New Podcast: An Introduction to Active Galactic Nuclei February 21, 2010Posted by jcconwell in Black Holes, Galaxy, Podcast.
Tags: blackholes, Galaxy, International Year of Astronomy, Podcast
Active Galactic Nuclei (AGNs) are formed when enormous black holes consume material and spew out energy in jets many thousands of light-years long. This energy output, which can be up to a thousand times brighter than the galaxy itself, has a profound impact on the development of the host galaxy and its formation of new stars.
Podcaster: Olaf Davis & Renee Hlozek of the Oxford University Astrophysics Group
Bio: Olaf is a second-year PhD student in Oxford Astrophysics. His research involves computer simulations of astronomical phenomena – these include the behaviour of energetic particles around the jets of AGNs, and also the large-scale distribution of galaxies across the Universe. His blog, the Cosmic Web, is about astronomy and aimed at the layman.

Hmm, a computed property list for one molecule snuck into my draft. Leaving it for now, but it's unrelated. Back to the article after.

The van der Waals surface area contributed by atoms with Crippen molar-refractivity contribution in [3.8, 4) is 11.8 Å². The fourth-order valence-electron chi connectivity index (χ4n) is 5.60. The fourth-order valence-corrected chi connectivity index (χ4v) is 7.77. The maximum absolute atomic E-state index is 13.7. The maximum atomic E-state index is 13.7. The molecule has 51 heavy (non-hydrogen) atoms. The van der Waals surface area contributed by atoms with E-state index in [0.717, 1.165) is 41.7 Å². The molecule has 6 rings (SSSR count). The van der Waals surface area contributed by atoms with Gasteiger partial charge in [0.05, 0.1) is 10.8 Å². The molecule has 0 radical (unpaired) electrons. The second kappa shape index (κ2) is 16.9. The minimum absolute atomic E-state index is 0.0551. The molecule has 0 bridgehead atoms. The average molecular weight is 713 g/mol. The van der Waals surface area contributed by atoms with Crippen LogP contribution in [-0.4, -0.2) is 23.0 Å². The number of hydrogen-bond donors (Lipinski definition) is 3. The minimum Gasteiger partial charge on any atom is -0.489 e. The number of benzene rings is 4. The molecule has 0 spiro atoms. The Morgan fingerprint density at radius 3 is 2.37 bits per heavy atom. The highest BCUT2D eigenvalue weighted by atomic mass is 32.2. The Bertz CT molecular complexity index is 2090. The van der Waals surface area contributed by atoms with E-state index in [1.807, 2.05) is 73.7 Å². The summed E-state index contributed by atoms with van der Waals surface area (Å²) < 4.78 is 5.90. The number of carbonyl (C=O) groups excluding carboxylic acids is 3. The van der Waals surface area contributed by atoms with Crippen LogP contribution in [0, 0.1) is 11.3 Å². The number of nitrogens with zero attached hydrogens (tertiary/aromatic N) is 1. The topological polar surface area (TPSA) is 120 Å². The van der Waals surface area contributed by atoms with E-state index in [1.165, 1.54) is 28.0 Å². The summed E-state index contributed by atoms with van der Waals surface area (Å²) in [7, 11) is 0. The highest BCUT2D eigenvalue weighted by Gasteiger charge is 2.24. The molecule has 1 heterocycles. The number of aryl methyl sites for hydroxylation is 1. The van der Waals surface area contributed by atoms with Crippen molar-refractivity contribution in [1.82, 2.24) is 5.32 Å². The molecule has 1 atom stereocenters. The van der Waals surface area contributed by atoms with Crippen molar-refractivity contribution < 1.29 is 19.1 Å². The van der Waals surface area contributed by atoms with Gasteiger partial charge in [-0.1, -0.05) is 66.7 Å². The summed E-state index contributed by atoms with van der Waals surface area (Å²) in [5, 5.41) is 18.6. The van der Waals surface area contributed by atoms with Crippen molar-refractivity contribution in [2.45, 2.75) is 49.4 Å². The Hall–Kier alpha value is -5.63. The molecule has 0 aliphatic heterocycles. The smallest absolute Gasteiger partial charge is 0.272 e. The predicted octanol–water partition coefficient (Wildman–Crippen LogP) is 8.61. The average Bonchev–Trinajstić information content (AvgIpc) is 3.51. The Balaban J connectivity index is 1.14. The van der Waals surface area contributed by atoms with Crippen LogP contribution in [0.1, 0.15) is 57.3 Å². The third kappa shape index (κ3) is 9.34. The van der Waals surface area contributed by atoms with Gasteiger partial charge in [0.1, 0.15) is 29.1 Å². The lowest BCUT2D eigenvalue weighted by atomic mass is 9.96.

Renee is in her second year, at Christ Church college Oxford, reading for a degree in Astrophysics. Her research interests include Dark Energy and decoding information contained in the Cosmic Microwave Background radiation, Baryon Acoustic Oscillations and Type-Ia Supernovae. She’s also interested in new methods of parameter estimation and forecasting. She’s passionate about outreach and public understanding of science.